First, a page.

How about a cookie that perfumes the air with a waft of warm cinnamon? And that houses floral notes of tangy tangerine, not just the zest, but a whole fruit? Yes?
Here is a cookie from my past, a traditional eastern European Jewish homey staple called Mandelbrot, meaning almond bread. Perhaps the "bread" reference refers to the logs of cookie dough that are baked first, as with biscotti. These logs are then cut into slices and the slices are then baked, also a la method for biscotti. And, like biscotti, mandelbrot are dunkable, crisp and certifiably addictive. My version makes use of a fresh, whole tangerine, seeds removed, pulverized into pulp in a food processor (oranges work too). The marriage of tangerine with cinnamon and almonds is seductive, aromatic and warmly sweet.
Mandelbrot and biscotti part ways somewhat in the construction of the dough. Where the most staunchly authentic Italian biscotti have little other than eggs to bind them, mandelbrot feature a bit of unflavoured canola oil, yielding a crumblier, more tender product than what you find in the dry hardness of biscotti. Mandelbrot could indeed be considered better biscotti, less likely to crack a tooth. And while they are certainly dunkable, you can dig right in and manage them easily in their undunked state.
recipe courtesy of The Pleasures of Your Processor by Norene Gilletz
1 whole medium orange or large tangerine (honey tangerines work very well), cut into quarters and seeds removed; 2 large eggs; 3/4 cup granulated sugar; 1/2 cup canola oil; 2 tsp. baking powder; 1 cup chopped almonds; 2+3/4 cup all-purpose flour.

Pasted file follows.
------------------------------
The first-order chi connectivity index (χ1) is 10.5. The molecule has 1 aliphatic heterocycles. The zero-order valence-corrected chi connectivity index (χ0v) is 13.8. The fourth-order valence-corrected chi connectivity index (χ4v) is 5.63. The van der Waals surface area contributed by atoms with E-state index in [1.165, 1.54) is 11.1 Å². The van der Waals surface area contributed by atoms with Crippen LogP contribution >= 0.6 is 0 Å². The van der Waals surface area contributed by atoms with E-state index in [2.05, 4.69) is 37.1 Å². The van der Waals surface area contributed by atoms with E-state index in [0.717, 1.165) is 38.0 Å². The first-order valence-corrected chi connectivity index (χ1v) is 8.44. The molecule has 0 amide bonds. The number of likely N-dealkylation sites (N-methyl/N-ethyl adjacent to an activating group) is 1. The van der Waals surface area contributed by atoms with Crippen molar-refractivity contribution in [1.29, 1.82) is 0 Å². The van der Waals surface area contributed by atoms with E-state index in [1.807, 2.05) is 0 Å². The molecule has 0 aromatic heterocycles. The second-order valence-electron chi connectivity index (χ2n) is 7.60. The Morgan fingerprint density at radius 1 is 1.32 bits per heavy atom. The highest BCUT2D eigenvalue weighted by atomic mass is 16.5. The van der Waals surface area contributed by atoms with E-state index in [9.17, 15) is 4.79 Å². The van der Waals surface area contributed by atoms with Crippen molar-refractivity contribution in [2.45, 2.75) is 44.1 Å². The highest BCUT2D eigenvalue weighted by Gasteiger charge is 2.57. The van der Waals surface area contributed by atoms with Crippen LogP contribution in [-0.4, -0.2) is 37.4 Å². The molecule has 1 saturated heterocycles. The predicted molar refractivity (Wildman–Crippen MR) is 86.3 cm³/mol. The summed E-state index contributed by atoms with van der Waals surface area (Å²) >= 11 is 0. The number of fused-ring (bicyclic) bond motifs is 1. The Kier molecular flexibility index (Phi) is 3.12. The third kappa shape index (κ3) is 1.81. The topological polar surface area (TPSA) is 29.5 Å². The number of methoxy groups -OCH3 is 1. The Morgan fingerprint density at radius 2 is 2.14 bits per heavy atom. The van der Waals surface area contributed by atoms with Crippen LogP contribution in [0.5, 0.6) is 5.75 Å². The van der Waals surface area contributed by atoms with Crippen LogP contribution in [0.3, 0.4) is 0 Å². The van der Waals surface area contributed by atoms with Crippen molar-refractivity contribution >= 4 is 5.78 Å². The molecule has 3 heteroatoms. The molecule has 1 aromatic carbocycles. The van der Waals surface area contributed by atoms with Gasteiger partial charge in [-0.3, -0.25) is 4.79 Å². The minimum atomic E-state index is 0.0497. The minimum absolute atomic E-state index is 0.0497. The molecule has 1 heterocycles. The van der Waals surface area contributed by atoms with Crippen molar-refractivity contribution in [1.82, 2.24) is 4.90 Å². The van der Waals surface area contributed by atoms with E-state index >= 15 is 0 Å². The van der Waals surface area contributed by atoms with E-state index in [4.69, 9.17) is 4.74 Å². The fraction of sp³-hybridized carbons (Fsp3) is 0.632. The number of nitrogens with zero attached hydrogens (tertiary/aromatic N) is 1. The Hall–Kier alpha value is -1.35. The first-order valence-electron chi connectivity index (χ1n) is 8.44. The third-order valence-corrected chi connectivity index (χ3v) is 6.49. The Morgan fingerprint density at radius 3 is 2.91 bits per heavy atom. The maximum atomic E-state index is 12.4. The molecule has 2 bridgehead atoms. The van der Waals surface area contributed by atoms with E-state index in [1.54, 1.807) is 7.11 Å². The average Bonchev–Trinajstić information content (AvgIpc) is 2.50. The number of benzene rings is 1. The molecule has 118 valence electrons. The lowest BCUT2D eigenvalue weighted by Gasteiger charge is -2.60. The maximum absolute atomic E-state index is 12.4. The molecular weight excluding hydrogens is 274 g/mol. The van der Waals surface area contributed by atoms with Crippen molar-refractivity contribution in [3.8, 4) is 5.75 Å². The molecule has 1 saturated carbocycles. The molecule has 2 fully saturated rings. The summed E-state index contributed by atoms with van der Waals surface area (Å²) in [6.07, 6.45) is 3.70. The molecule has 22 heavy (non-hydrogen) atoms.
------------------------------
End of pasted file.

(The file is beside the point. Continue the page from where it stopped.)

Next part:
Cinnamon/sugar mixture: 1/3 cup granulated sugar and 1 tbsp. ground cinnamon.
Preheat oven to 350 F. Chop almonds coarsely and set aside. Quarter orange but do not peel. Remove seeds and process in a food processor until finely minced, about 25 seconds. Add eggs, sugar and oil and process for 10 seconds. Add baking powder, almonds and flour and pulse JUST until flour is blended into dough. Do not overprocess. Dough will be sticky. Remove dough from bowl with a rubber spatula onto a lightly floured counter and shape into 3 equal logs. Place on a greased cookie sheet and bake logs at 350 F for 25 minutes. Dough will be cake-like and not fully baked. Let logs cool and slice into 1/2" slices with a sharp knife. Dip each slice into cinnamon/sugar mixture on both sides and place cut-side down on the cookie sheet. Return cookies to the oven at 250 F for 1 hour, until dry and crisp. Makes about 4 dozen mandelbrot. Freezes well.
There is something so quaintly charming about Jewish baking and some of the adorable names for cookies: mandelbrot, rugelach, hamentashen, kichel. Each one has an equally adorable personality which I promise to feature here soon! In the meantime, explore the sweet traditions of the Jewish kitchen with help from these titles: